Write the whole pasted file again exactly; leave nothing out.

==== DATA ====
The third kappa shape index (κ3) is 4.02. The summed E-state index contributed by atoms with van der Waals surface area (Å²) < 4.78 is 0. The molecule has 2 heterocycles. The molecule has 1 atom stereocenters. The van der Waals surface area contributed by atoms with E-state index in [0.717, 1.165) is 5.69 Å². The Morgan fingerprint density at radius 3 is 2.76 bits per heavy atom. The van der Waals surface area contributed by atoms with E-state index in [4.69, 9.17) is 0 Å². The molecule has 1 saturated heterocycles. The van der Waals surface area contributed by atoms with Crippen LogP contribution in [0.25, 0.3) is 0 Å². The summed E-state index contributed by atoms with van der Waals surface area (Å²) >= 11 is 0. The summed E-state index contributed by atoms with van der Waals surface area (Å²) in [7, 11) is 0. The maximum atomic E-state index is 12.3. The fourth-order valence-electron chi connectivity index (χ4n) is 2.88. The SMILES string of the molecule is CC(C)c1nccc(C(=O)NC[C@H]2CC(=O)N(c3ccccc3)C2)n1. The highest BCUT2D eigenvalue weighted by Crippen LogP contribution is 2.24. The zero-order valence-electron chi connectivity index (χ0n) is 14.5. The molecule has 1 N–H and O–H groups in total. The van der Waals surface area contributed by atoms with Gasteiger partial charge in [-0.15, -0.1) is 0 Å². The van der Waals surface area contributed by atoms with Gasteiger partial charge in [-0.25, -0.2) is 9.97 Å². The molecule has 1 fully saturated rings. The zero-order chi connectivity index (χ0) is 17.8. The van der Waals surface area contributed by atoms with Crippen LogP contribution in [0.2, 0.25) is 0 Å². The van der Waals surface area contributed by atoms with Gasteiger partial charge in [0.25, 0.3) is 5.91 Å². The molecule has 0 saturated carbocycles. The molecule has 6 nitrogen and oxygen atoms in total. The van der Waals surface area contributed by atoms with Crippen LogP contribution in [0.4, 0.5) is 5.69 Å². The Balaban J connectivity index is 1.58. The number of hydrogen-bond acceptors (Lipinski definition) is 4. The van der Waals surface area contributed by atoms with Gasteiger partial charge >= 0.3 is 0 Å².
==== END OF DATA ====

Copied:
The third kappa shape index (κ3) is 4.02. The summed E-state index contributed by atoms with van der Waals surface area (Å²) < 4.78 is 0. The molecule has 2 heterocycles. The molecule has 1 atom stereocenters. The van der Waals surface area contributed by atoms with E-state index in [0.717, 1.165) is 5.69 Å². The Morgan fingerprint density at radius 3 is 2.76 bits per heavy atom. The van der Waals surface area contributed by atoms with E-state index in [4.69, 9.17) is 0 Å². The molecule has 1 saturated heterocycles. The van der Waals surface area contributed by atoms with Crippen LogP contribution in [0.25, 0.3) is 0 Å². The summed E-state index contributed by atoms with van der Waals surface area (Å²) >= 11 is 0. The summed E-state index contributed by atoms with van der Waals surface area (Å²) in [7, 11) is 0. The maximum atomic E-state index is 12.3. The fourth-order valence-electron chi connectivity index (χ4n) is 2.88. The SMILES string of the molecule is CC(C)c1nccc(C(=O)NC[C@H]2CC(=O)N(c3ccccc3)C2)n1. The highest BCUT2D eigenvalue weighted by Crippen LogP contribution is 2.24. The zero-order valence-electron chi connectivity index (χ0n) is 14.5. The molecule has 1 N–H and O–H groups in total. The van der Waals surface area contributed by atoms with Gasteiger partial charge in [-0.15, -0.1) is 0 Å². The van der Waals surface area contributed by atoms with Gasteiger partial charge in [-0.25, -0.2) is 9.97 Å². The molecule has 1 fully saturated rings. The zero-order chi connectivity index (χ0) is 17.8. The van der Waals surface area contributed by atoms with Crippen LogP contribution in [0.2, 0.25) is 0 Å². The van der Waals surface area contributed by atoms with Gasteiger partial charge in [0.25, 0.3) is 5.91 Å². The molecule has 0 saturated carbocycles. The molecule has 6 nitrogen and oxygen atoms in total. The van der Waals surface area contributed by atoms with Crippen LogP contribution in [0.4, 0.5) is 5.69 Å². The Balaban J connectivity index is 1.58. The number of hydrogen-bond acceptors (Lipinski definition) is 4. The van der Waals surface area contributed by atoms with Gasteiger partial charge >= 0.3 is 0 Å².